Subject metadata forms a critical access point in bibliographic and other information systems, providing access through search terms and browsing or filtering through subject links. Typically, libraries use standardized knowledge organization systems to provide better access to information resources. However, many of these standardized systems are problematic because they include outdated, harmful, exclusionary, or critical terms may not be present at all in thesauri or vocabularies. Problematic terms can negatively impact library users of all kinds. There is an increasing recognition of the need for more equitable and inclusive language subject metadata.

The Subject Analysis and Access Section (SAA) has taken up several initiatives related to diversity, equity, and inclusion regarding subject access. The SAA sponsored a well-attended open session at WLIC 2023 in Rotterdam entitled Identifiers for Identities: Rectifying the (Mis)Representation of Demographic Groups. This session featured talks on topics such as handling gender identities within the catalogue, subject terms for Indigenous peoples in the United States, and a project on creating respectful terminology for Indigenous peoples in Canada. These talks highlight the active implementation of more inclusive practices when applying subject terms.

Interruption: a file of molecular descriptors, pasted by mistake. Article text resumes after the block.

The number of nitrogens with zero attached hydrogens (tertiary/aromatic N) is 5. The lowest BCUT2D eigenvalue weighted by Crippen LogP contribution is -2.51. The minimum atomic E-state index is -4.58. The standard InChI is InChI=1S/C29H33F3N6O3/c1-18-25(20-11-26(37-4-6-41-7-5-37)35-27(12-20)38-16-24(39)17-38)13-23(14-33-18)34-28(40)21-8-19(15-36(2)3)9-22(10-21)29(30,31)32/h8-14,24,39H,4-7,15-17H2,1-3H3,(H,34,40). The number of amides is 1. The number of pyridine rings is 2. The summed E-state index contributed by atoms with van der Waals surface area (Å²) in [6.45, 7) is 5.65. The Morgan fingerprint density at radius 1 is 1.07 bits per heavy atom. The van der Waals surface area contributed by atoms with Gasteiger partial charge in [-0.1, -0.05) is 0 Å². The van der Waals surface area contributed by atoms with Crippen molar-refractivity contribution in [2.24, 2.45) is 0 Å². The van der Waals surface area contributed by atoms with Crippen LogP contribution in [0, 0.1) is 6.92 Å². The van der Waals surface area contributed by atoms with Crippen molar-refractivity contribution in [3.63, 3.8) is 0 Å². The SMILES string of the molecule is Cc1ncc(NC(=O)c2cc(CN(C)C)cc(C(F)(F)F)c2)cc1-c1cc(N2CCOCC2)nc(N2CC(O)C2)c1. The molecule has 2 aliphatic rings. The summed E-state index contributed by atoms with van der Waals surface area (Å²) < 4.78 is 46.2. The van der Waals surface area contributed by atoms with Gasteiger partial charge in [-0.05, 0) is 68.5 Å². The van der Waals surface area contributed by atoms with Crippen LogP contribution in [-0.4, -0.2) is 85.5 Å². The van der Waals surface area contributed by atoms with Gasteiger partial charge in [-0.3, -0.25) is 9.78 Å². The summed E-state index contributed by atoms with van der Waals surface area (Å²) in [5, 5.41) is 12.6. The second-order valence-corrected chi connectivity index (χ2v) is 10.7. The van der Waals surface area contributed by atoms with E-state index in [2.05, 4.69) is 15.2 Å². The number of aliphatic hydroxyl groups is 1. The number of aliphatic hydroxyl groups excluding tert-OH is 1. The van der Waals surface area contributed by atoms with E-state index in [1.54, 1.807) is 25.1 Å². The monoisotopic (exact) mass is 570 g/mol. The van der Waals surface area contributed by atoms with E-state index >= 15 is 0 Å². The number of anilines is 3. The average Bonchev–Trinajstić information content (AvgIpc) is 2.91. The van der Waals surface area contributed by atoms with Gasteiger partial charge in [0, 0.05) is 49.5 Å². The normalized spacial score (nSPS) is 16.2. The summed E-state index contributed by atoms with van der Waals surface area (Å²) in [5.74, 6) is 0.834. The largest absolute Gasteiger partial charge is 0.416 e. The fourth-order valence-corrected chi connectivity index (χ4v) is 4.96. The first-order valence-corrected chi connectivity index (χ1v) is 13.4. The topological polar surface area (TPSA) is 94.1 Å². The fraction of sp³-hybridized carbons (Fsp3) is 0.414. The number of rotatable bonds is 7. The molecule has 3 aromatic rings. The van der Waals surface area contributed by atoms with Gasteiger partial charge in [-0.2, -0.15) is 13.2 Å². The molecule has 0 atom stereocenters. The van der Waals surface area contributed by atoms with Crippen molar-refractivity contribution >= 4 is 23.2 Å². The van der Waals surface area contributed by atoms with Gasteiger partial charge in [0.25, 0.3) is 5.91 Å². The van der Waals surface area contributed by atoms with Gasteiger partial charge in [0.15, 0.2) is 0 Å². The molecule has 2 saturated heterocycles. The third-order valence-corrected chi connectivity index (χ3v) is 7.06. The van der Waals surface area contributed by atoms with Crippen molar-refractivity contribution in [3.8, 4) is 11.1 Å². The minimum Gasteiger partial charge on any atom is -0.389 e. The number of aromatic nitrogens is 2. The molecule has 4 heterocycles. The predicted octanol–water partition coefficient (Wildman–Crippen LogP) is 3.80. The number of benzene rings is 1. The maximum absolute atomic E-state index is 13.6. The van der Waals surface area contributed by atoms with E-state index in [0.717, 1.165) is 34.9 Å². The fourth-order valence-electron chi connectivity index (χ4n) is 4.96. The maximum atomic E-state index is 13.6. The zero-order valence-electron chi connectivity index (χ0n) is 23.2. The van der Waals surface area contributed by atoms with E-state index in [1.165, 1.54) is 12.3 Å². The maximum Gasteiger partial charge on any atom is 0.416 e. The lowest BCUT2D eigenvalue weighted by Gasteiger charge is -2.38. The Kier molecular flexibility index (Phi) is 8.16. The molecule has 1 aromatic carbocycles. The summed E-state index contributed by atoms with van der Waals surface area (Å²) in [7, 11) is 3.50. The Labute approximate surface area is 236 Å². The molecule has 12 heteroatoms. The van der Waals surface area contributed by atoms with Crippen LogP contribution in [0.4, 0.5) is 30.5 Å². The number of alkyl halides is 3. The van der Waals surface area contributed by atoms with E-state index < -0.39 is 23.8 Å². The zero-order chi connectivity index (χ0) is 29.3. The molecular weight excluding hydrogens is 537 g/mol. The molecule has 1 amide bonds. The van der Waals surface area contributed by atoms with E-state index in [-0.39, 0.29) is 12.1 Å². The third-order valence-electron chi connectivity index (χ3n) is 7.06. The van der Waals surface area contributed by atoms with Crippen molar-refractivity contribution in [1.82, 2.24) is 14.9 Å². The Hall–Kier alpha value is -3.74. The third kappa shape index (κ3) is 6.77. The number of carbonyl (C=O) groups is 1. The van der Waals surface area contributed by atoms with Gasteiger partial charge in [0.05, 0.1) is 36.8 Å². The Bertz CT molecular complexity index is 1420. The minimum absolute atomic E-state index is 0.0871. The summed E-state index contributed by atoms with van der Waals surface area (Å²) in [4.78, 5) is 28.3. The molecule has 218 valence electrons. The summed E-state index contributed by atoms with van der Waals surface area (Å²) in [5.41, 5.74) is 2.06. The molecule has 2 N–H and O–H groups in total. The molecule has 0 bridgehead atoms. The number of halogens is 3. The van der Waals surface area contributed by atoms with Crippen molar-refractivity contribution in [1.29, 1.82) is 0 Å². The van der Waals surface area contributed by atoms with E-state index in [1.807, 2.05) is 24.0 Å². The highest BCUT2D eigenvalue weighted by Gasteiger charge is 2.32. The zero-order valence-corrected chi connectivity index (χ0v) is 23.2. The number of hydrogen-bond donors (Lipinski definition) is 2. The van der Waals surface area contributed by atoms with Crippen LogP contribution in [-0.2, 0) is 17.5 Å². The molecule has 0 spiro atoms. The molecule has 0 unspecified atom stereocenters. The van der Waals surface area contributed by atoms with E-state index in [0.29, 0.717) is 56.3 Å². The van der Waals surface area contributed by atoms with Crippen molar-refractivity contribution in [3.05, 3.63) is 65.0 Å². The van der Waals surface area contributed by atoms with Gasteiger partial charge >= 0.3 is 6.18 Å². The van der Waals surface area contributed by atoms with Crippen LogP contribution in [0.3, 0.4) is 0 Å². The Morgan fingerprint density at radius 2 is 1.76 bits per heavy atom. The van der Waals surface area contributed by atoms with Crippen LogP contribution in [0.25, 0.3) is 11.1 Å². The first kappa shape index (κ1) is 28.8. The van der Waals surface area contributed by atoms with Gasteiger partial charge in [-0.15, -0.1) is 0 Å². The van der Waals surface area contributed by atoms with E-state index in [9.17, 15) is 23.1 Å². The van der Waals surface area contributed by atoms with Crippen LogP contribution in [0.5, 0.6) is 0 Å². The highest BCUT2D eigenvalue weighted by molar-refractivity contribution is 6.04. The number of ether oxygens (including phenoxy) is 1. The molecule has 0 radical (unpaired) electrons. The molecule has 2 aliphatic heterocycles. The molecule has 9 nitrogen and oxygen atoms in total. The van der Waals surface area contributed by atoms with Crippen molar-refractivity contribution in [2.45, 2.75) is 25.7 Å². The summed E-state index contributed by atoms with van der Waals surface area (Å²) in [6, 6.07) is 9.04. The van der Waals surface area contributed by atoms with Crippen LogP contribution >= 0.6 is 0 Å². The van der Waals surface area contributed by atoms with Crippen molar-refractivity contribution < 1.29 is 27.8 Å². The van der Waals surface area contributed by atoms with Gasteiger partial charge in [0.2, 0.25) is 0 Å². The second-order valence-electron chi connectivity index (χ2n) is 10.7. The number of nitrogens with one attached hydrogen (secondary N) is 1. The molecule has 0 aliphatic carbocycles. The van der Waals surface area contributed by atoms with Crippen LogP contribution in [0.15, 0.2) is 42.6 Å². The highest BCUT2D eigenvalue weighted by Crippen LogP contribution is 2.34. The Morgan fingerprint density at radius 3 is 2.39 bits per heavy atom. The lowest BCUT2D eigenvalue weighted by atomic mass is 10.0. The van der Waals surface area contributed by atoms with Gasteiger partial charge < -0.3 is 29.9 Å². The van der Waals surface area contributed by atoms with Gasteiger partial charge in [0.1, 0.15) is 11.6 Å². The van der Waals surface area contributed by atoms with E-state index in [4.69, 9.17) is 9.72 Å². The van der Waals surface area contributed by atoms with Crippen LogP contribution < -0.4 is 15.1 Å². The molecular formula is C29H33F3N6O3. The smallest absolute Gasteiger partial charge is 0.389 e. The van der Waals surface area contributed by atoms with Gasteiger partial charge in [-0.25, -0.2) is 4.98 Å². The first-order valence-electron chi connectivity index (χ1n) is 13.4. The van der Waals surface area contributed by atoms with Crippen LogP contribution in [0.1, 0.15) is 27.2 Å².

WLIC in Rotterdam also sparked an initiative to explore the creation of an accessibility metadata network. A previous IFLA newsletter highlighted Accessibility metadata, representing an essential connection to inclusion and equity. With Amanda Ros as liaison, the SAA is exploring the opportunity to collaborate with other sections to consider the intersections of subject access and accessibility.

Other initiatives are ongoing, including the SAA’s Knowledge Organization System change and Data Structure (KOS-D) working group survey and compilation of different KOSs, including some with connections to diverse populations.

Ensuring libraries support equitable and inclusive language in subject metadata is crucial for equitable access to materials in libraries, and the SAA will continue to look for opportunities to support best practices and initiatives in the future.

Stacy Allison-Cassin, Dalhousie University (Canada) and IFLA Subject Analysis and Access Member